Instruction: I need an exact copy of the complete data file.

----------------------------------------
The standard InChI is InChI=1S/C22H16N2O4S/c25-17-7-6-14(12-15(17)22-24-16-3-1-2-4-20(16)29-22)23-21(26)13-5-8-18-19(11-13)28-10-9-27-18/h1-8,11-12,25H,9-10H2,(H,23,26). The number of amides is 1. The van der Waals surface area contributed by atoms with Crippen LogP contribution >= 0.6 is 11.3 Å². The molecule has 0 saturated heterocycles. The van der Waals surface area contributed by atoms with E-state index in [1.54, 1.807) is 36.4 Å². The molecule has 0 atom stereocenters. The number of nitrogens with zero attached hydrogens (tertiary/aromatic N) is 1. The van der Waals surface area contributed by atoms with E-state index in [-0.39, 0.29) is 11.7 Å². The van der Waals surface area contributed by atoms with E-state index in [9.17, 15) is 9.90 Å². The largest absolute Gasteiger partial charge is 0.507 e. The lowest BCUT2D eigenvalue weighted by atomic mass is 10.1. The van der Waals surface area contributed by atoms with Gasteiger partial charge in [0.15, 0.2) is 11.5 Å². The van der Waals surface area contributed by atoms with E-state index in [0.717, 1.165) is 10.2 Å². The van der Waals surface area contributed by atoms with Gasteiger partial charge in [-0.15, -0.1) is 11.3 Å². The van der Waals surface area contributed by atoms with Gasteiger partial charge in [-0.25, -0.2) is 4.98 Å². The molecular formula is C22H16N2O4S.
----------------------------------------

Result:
The standard InChI is InChI=1S/C22H16N2O4S/c25-17-7-6-14(12-15(17)22-24-16-3-1-2-4-20(16)29-22)23-21(26)13-5-8-18-19(11-13)28-10-9-27-18/h1-8,11-12,25H,9-10H2,(H,23,26). The number of amides is 1. The van der Waals surface area contributed by atoms with Crippen LogP contribution >= 0.6 is 11.3 Å². The molecule has 0 saturated heterocycles. The van der Waals surface area contributed by atoms with E-state index in [1.54, 1.807) is 36.4 Å². The molecule has 0 atom stereocenters. The number of nitrogens with zero attached hydrogens (tertiary/aromatic N) is 1. The van der Waals surface area contributed by atoms with E-state index in [-0.39, 0.29) is 11.7 Å². The van der Waals surface area contributed by atoms with E-state index in [9.17, 15) is 9.90 Å². The largest absolute Gasteiger partial charge is 0.507 e. The lowest BCUT2D eigenvalue weighted by atomic mass is 10.1. The van der Waals surface area contributed by atoms with Gasteiger partial charge in [0.15, 0.2) is 11.5 Å². The van der Waals surface area contributed by atoms with E-state index in [0.717, 1.165) is 10.2 Å². The van der Waals surface area contributed by atoms with Gasteiger partial charge in [-0.15, -0.1) is 11.3 Å². The van der Waals surface area contributed by atoms with Gasteiger partial charge in [-0.25, -0.2) is 4.98 Å². The molecular formula is C22H16N2O4S.